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Nectar and IllusionNature in Byzantine Art and Literature$
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Henry Maguire

Print publication date: 2012

Print ISBN-13: 9780199766604

Published to Oxford Scholarship Online: September 2012

DOI: 10.1093/acprof:oso/9780199766604.001.0001

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Nature and Rhetoric

Nature and Rhetoric

Chapter:
(p.48) 2 Nature and Rhetoric
Source:
Nectar and Illusion
Author(s):

Henry Maguire

Publisher:
Oxford University Press
DOI:10.1093/acprof:oso/9780199766604.003.0002

Before iconoclasm, the natural world was celebrated in the many sermons and commentaries devoted to the Hexaemeron, in which the marvels of the created world conveyed, by analogy, the greatness of the Creator. Frequently, these compositions incorporated self-contained ekphraseis of particularly noteworthy elements of creation. But early Byzantine writers could also criticize the world of nature as fleeting and evanescent. In church art during the early Byzantine period, we can find, as in literature, displays of the elements of creation, such as its rivers and creatures. But these motifs also had their critics, as evidenced by a letter written by Nilus of Sinai to Olympiodorus, which rejected this kind of decoration as distracting to the faithful. As in the early period, the post-iconoclastic view of nature was ambivalent, except that now the denigration of nature carried more weight than it had before. The great series of commentaries on the Hexaemeron dwindled. Both in their literature and in their art, Byzantines of the Middle Ages found ways to put nature securely in a subordinate position.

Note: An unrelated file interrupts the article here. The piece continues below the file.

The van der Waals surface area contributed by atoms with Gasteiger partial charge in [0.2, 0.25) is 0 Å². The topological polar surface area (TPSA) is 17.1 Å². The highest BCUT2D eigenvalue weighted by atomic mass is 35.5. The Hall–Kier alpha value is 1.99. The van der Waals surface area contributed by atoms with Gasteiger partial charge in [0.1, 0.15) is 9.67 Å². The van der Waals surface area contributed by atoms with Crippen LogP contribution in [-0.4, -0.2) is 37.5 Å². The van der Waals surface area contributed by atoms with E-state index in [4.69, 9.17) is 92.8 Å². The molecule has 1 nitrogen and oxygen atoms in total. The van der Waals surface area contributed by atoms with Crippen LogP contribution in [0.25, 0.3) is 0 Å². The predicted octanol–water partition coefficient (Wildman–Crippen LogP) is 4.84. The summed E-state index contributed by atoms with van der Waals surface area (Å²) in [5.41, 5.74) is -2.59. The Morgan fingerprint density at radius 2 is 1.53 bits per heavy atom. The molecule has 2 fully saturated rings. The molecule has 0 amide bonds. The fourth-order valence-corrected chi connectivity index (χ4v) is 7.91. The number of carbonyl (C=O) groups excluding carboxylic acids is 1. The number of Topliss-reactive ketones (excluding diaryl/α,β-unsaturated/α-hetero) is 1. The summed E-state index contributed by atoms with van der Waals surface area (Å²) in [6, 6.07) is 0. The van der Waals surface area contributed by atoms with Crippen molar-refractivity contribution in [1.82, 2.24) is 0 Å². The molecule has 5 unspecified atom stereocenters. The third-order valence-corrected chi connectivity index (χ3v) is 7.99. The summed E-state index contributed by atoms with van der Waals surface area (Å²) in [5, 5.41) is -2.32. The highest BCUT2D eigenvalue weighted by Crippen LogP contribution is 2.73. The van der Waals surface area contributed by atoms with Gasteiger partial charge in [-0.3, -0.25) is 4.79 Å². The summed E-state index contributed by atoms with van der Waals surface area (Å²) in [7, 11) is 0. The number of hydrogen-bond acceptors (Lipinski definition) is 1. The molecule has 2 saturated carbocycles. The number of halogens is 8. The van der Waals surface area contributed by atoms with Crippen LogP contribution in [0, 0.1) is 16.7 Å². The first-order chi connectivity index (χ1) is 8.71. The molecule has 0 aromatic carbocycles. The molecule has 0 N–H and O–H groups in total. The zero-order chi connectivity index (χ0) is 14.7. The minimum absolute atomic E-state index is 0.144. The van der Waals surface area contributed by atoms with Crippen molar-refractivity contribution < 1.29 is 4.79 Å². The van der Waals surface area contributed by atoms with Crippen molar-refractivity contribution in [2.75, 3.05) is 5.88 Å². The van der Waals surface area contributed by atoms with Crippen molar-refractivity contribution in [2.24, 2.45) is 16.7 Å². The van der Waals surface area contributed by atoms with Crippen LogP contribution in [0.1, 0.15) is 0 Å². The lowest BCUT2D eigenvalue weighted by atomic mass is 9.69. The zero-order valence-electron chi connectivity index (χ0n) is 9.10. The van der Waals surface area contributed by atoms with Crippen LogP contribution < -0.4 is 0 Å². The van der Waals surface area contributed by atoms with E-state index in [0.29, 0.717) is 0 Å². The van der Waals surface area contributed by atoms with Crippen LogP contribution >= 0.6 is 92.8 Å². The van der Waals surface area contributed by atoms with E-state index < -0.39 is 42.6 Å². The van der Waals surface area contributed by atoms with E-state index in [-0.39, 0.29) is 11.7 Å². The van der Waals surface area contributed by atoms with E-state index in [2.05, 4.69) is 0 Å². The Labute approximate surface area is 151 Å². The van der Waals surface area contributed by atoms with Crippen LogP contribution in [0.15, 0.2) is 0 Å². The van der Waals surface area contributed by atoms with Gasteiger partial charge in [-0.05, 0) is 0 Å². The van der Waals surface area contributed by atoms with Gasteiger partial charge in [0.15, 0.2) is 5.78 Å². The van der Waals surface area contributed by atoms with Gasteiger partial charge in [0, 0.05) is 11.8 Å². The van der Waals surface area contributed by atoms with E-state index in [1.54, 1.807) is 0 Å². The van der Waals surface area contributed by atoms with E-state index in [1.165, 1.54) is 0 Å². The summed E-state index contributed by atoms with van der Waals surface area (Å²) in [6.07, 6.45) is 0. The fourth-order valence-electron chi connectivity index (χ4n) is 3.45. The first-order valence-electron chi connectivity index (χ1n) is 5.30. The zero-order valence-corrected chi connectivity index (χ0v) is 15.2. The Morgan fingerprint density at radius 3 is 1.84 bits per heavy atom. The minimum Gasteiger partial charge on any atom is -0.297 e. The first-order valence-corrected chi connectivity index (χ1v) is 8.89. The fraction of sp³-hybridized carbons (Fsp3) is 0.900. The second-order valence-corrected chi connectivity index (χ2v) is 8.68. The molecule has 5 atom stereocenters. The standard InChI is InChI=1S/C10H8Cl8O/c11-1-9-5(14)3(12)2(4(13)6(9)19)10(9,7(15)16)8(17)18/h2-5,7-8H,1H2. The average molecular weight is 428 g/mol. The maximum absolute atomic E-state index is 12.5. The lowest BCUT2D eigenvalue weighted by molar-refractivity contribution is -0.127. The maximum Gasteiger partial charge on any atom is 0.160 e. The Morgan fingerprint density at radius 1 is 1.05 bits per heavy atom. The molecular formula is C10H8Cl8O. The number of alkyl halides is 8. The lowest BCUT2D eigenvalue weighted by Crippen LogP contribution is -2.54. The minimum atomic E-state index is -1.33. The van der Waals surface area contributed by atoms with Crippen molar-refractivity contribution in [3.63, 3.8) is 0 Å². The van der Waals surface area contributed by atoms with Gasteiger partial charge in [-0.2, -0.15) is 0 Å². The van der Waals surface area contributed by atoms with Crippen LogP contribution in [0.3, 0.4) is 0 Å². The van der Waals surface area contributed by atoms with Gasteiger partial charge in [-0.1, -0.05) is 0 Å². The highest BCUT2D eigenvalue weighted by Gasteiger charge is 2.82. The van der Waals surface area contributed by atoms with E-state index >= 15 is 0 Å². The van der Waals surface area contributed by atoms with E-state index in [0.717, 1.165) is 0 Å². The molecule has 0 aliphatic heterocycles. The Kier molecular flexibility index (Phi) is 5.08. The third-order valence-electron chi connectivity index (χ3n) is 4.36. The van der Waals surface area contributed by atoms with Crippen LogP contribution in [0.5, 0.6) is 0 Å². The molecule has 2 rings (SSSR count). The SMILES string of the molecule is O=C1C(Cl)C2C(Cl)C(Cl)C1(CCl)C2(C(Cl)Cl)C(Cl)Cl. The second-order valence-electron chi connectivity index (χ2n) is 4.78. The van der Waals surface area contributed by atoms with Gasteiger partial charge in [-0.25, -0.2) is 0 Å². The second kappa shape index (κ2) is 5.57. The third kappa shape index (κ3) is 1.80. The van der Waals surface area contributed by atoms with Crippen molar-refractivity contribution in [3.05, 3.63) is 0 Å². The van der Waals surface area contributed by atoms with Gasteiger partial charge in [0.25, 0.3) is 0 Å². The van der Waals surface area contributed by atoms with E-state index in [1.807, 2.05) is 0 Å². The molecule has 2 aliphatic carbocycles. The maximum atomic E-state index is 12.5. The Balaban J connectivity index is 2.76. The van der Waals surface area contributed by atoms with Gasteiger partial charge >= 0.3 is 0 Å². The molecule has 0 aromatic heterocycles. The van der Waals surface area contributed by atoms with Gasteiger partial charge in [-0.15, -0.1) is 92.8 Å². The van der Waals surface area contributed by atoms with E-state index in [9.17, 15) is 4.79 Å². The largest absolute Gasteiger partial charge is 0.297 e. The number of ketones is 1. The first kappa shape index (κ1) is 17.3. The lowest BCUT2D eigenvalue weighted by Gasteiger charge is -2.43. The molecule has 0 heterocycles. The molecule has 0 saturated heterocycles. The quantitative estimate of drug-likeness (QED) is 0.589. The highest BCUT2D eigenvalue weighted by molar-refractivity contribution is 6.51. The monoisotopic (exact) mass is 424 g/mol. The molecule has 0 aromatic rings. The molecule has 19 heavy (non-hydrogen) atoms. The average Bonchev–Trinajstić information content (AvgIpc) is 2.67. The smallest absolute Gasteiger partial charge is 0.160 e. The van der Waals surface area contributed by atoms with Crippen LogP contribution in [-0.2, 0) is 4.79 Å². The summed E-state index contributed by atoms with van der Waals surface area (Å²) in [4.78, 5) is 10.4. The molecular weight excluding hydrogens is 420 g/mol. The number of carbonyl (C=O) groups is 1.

Keywords:   Hexaemeron, creation, Olympiodorus, Middle Ages, ekphraseis, Nilus of Sinai

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